Idiomatic Python: EAFP versus LBYL

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Brett

One idiomatic practice in Python that often surprises people coming from programming languages where exceptions are considered, well, exceptional, is EAFP: “it’s easier to ask for forgiveness than permission”. Quickly, EAFP means that you should just do what you expect to work and if an exception might be thrown from the operation then catch it and deal with that fact. What people are traditionally used to is LBYL: “look before you leap”. Compared to EAFP, LBYL is when you first check whether something will succeed and only proceed if you know it will work.

If this all doesn’t make sense from the prose alone, don’t worry as code will make this obvious. Let’s take the case of receiving a dictionary that may (or may not) have a certain key. In LBYL you would check for the key first before using it:

This prevents a KeyError exception from being raised which seems logical. But what this code confers to the user is that the exceptional case is that the dictionary has the key, not that the key may be absent which may not be true. Without a comment stating what the common case you may have no idea what to expect to be true if you didn’t write this code. Or put another way, this code seems to emphasis that the key being (absent) in the dictionary is somehow special which may not really be the case or that important.

But what if the key is typically in the dictionary or shouldn’t be considered in any way exceptional? EAFP lets you write the same code in a different way that downplays the importance of the key being in the dictionary:

Reading this code, what does it tell you? It seems to suggest that the key is typically in the dictionary but sometimes it isn’t. If the key is missing then it’s no big deal, but if it does exist then it should be used in calling a function. This clear communication of what the code is meant to convey to the developer is very important to Python and so it is preferred over the LBYL style which can miscommunicate how common/rare/important the existence of the key is.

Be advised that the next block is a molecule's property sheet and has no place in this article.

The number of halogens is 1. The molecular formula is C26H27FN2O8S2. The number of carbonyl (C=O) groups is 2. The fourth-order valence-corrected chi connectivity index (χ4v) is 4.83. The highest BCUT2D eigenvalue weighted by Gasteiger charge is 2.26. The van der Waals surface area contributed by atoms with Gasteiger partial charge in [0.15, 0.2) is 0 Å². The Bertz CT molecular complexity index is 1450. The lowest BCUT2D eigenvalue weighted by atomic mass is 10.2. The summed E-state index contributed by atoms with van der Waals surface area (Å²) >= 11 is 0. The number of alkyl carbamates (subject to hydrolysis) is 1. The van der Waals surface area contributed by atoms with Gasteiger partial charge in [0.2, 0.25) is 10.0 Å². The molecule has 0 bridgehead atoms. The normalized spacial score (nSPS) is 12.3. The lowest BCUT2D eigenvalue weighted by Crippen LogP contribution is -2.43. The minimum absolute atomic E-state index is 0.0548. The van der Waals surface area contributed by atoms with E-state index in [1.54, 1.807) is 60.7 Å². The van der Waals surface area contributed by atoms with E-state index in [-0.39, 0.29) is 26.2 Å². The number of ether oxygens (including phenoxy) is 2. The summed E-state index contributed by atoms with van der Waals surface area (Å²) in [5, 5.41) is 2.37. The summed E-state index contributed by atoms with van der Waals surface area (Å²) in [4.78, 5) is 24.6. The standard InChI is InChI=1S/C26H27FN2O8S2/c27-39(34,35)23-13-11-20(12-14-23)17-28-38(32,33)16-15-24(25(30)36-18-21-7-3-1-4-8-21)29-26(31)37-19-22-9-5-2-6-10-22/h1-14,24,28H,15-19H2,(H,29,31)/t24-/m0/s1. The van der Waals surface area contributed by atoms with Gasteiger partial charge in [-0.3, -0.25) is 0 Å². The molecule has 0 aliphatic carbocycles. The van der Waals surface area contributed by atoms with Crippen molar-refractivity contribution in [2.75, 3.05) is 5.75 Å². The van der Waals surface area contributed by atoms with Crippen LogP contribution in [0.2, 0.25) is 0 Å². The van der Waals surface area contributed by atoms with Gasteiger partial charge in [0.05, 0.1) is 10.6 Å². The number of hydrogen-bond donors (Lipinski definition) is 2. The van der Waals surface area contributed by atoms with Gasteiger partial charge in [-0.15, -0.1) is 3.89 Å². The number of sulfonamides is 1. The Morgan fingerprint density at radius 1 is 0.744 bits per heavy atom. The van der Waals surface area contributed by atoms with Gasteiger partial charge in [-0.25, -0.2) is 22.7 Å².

Some people are going to read this and say that the EAFP version is longer and explicit compared to the LBYL, which is obviously true. But the idea that “explicit is better than implicit” is a key guideline in the design of Python itself, and so the explicitness of the code is on purpose.

Other than the potential explicitness/verboseness, another worry people often have with EAFP is performance. If you are coming to Python from a programming language where exceptions are an expensive thing to trigger then that worry would be understandable. But since exceptions are used for control flow like in EAFP, Python implementations work hard to make exceptions a cheap operation, and so you should not worry about the cost of exceptions when writing your code.

One word of warning with EAFP, though, that holds true with any code that is dealing with catching exceptions is to not cast an overly broad net over the code in your try block. For instance, it may be tempting to start writing code like:

The problem with that code, though, is what happens if do_something() throws a KeyError itself that you didn’t want suppressed? In that instance you should be more explicit about what you’re considering the exceptional case:

As with any block of code where you’re potentially suppressing exceptions, you want to localize as much as possible what code you are executing in the try block. Now if you prefer LBYL in situations like this where EAFP seems overly explicit then there’s nothing wrong with using LBYL:

The key takeaway you should have for the post is that EAFP is a legitimate coding style in Python and you should feel free to use it when it makes sense.

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Brett Cannon

Principal Software Engineer, Python extension for Visual Studio Code

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